On March 8, 2017, the U.S. District Court for the District of Connecticut (the “Connecticut Court”) ruled, in Connecticut General Life Insurance Company v. True View Surgery Center One, LP, that Connecticut General Life Insurance Company (“Cigna”) was barred from pursuing recoupment from True View and other affiliated surgery centers (collectively, the “Surgery Centers”) for reported overpayments attributable to the Surgery Centers’ alleged fee-forgiving billing practices. Cigna served as a health benefits insurer and/or a third-party claims administrator for 316 health plans, 293 of which were subject to ERISA (collectively, the “ERISA Plans”). The Surgery Centers were out-of-network medical care providers that rendered services to participants in the ERISA Plans. With respect to the ERISA Plans, Cigna brought this case in its capacity as claims administrator and plan fiduciary of the plans, alleging that the Surgery Centers (i) lured participants to their facilities by offering services at less than normal cost and waiving the ERISA Plans’ cost-sharing requirements (e.g., deductibles, copayments, and coinsurance), (ii) subsequently submitted bills to Cigna for the cost of such services at “grossly inflated” amounts, and (iii) did not disclose to Cigna their practices of waiving participants’ cost-sharing obligations (the “Fee Forgiveness Protocol”). Relying on an exclusion in the ERISA Plans to the effect that no benefits would be paid for charges for which a participant (a) was not obligated to pay, (b) was not billed, or (c) would not have been billed except that such charges were covered under the plan (the “Exclusion”), Cigna sought to recover overpayments it made to the Surgery Centers under the ERISA Plans. The Connecticut Court dismissed Cigna’s claim for overpayment recoupment and other claims related to the ERISA Plans on the grounds that Cigna’s interpretation of the Exclusion, as applied to the Fee Forgiveness Protocol, had already been held to be “legally incorrect” in Connecticut General Life Insurance Company v. Humble Surgical Hospital, LLC, a case decided in 2016 by the U.S. District Court for the Southern District of Texas. View our prior post regarding the decision in Humble Surgical Hospital.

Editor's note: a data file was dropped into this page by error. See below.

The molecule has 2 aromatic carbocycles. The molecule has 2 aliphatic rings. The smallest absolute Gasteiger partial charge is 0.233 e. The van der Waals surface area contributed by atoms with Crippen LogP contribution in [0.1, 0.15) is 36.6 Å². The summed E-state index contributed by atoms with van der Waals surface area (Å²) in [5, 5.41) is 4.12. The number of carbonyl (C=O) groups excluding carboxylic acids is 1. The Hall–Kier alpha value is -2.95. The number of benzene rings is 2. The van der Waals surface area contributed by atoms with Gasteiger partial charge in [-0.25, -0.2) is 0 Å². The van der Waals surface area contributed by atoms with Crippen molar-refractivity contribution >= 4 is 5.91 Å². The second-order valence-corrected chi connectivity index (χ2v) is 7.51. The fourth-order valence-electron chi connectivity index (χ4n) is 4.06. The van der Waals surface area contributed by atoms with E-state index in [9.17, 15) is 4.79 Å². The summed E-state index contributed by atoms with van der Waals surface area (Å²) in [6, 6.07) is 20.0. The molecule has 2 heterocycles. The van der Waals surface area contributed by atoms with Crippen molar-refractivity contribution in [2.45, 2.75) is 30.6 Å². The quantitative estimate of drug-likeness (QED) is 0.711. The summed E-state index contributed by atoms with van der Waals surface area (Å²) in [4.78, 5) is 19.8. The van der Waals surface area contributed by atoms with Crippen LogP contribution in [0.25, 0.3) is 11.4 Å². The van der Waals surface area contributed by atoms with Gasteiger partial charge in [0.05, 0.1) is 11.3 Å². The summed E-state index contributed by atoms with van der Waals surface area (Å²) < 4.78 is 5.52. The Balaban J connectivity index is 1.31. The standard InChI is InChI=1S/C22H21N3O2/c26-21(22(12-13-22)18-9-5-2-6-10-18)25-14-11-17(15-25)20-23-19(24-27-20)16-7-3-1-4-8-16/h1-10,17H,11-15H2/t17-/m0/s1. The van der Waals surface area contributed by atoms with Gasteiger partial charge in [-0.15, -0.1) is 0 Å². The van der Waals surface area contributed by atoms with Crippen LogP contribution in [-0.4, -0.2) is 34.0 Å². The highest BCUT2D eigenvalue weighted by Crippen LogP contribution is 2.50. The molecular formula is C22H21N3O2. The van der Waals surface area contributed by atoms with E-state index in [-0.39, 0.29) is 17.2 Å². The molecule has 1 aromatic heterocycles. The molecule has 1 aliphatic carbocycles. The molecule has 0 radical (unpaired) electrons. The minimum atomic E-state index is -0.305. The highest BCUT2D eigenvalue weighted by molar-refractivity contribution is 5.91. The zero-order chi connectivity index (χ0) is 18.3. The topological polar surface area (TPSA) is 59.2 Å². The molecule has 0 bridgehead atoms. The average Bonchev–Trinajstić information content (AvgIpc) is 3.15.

In light of the Connecticut Court’s decision, as well as other court decisions in the past year regarding the Fee Forgiveness Protocol and similar practices by out-of-network medical providers, employers that sponsor group health plans should carefully review the exclusions and other provisions in their plan documents to ensure they are comprehensive and inoculate against excessive charges from out-of-network providers. For example, the plan and its SPD must clearly state the implications of a participant’s failure to fully pay his or her cost-sharing obligations under the plan.